For some perplexing reason, in the world of attorney job searching, resumes only address number #1. While I strongly believe it's extremely beneficial to do so, you will very rarely see legal resumes that discuss a candidate's performance evaluations or billable hours, or reasons for leaving a prior employer. In terms of cover letters, the same problem exists. Candidates will typically take a paragraph to introduce their interest in the position, rehash the experience that is on their resume in a paragraph or two, and then explain in very generic terms that they are very interested in meeting with the firm.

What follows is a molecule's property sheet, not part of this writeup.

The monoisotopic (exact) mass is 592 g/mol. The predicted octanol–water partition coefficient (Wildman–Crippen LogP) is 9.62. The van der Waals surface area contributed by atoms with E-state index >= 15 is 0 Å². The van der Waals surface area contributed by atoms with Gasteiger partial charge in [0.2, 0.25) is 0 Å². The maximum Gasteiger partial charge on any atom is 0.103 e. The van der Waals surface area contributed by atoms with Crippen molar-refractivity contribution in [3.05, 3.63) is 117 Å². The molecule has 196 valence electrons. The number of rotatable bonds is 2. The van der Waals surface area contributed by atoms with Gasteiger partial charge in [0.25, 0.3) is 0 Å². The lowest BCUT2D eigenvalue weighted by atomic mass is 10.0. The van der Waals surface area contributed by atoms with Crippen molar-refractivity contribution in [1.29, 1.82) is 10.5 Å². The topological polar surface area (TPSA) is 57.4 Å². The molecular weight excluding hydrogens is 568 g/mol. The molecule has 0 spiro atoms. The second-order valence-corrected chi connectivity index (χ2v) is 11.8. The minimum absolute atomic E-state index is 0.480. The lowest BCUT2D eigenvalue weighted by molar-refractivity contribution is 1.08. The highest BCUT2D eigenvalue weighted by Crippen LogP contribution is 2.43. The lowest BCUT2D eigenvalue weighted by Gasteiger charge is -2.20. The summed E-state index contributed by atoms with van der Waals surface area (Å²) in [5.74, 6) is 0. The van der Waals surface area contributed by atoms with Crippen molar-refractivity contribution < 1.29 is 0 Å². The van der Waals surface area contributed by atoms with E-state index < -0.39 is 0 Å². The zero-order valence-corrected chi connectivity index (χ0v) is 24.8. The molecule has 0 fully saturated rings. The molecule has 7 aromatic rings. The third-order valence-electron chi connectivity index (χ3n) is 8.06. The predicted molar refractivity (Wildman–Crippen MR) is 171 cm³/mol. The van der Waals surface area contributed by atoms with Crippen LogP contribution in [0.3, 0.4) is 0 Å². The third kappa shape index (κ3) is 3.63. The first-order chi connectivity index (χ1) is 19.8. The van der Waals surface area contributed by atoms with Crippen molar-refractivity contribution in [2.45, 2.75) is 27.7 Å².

Why is the most critical information not expected to be included? I don't really know, but I think perhaps it is rooted in candidates' faulty assumptions that they will have the opportunity to explain all of the relevant background information during an interview. As you can see from the above story, this opportunity is often not given.
3. The Importance of a Comprehensive Cover Letter
To be clear, I am not saying that a cover letter has to be very long in order to be useful. I am well aware of conventional wisdom that says, "A cover letter should be no longer than one page because nobody has the time to read it." This is sometimes true, but sometimes it could not be farther than the truth.
a. For Candidates Using a Legal Headhunter